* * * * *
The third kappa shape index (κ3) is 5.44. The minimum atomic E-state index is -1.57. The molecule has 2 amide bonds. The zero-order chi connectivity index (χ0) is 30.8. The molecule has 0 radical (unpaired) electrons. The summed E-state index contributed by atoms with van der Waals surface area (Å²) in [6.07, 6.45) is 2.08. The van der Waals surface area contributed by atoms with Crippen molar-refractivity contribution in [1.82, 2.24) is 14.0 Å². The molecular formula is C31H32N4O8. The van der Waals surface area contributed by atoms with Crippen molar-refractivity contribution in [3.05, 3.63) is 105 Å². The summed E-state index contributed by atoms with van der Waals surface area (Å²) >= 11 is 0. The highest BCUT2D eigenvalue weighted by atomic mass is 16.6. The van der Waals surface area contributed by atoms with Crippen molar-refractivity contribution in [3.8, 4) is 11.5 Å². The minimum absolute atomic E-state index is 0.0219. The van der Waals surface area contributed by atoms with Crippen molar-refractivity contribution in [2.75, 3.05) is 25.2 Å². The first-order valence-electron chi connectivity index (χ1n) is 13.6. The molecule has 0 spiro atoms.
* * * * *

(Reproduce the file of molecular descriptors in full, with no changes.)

The third kappa shape index (κ3) is 5.44. The minimum atomic E-state index is -1.57. The molecule has 2 amide bonds. The zero-order chi connectivity index (χ0) is 30.8. The molecule has 0 radical (unpaired) electrons. The summed E-state index contributed by atoms with van der Waals surface area (Å²) in [6.07, 6.45) is 2.08. The van der Waals surface area contributed by atoms with Crippen molar-refractivity contribution in [1.82, 2.24) is 14.0 Å². The molecular formula is C31H32N4O8. The van der Waals surface area contributed by atoms with Crippen molar-refractivity contribution in [3.05, 3.63) is 105 Å². The summed E-state index contributed by atoms with van der Waals surface area (Å²) >= 11 is 0. The highest BCUT2D eigenvalue weighted by atomic mass is 16.6. The van der Waals surface area contributed by atoms with Crippen molar-refractivity contribution in [3.8, 4) is 11.5 Å². The minimum absolute atomic E-state index is 0.0219. The van der Waals surface area contributed by atoms with Crippen molar-refractivity contribution in [2.75, 3.05) is 25.2 Å². The first-order valence-electron chi connectivity index (χ1n) is 13.6. The molecule has 0 spiro atoms.